Filled with ancient squares, medieval buildings, cobblestone lanes, Gamla Stan (Old town) is one of the 14th islands that make up Stockholm and is the site of the original city. Its heart is the main square of the Stortorget, and surrounding it, on the narrow streets of Vasteranggatan and Osterlanggatan, you’ll find dozen of popular restaurants, galleries, and boutiques. Stockholm’s history is revealed through Gamla Stan’s impressive variety of architecture, culminating with the KungligaSlottet, or Royal Palace, one of the largest in Europe. Built in the 16th century fortress, the 608-room structure features a lavish interior, from state apartments dripping in 18th- and 19-century decor and paintings to a royal chapel and a museum exhibiting the castle’s original defense walls. It is used today mainly for ceremonial occasions, as the royal family now lives in Drottningholm, just outside the city.
For an interesting overview of the history of the Nobel Prize, which is presented each year in Stockholm (with the exception of the Peace Prize, which is awarded in Oslo), and its inspiring array of recipients, from Gabriel Garcia Marquez to Martin Luther King, visit the well-curated Nobel Museum in the old Borsen (Stock Exchange) building.
Gamla Stan’s hotel choices may be limited, but a handful that marry the historic with the new are the most inviting. The refurbished waterfront First Hotel Riesen features 144 contemporary rooms, a sleek bar, and a basement pool crowned by a 16th-century arched ceiling. The past and present also commingle at the handsome, nautical-themed Victory Hotel, originally built in 1642 on 14th-century foundations and named after Lord Nelson’s ship (it is also the flagship of a mini-chain of privately owned hotels in the Old Town that includes the nearby Lady Hamilton and the Lord Nelson).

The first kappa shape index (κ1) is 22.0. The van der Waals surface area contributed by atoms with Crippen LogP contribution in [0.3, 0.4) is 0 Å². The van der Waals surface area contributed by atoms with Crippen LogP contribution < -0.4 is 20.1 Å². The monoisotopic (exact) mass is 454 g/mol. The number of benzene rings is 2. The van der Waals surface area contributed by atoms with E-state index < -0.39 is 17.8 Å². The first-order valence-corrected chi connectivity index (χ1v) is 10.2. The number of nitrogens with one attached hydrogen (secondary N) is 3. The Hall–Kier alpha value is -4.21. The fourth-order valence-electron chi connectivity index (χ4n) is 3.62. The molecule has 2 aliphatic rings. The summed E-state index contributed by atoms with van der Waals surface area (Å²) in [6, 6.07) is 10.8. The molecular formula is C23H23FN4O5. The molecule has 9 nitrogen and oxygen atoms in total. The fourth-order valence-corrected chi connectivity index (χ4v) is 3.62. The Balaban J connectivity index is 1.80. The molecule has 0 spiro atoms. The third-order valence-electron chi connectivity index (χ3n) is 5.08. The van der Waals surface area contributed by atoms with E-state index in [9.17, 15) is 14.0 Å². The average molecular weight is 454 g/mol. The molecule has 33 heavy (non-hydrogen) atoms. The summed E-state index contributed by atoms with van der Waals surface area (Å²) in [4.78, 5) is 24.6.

Round out your Gamla Stan night with a meal at the unabashedly luxurious restaurant Operakallaren, which is housed within the Royal Opera House and faces the royal palaces. Dress up and expects to pay for a night out at one of Scandinavia’s most famous eateries, an instant landmark since it opened in 1787 by decree of King Gustav III. It has since evolved into a complex of many dining rooms that vary in formality and price, but the main one, Belle Epoque, is the draw, a handsome space with carved oak walls and ceiling panels, murals once considered risqué, extravagant crystal chandeliers, and service as impeccably polished as the silverware. A tender filled of reindeer and other seasonal dishes are highlights. So is Stenborgare, the restaurant’s own schnapps.
If you can splurge on only one dinner, consider Mathias Dahlgren, the namesake of one of the country’s most forward-thinking chefs. It is housed in the Grand Hotel, a bastion of Scandinavia refinement just beyond the Old Town, in the Norrmalmneighbourhood. In both the dining room (Matsalen) and food bar (Matbaren), the chef puts forth a “natural cuisine” that wows diners with such pairings as scallops with cucumber foam and foie gras with licorize.
BEST TIME : May – Sep for nicest weather.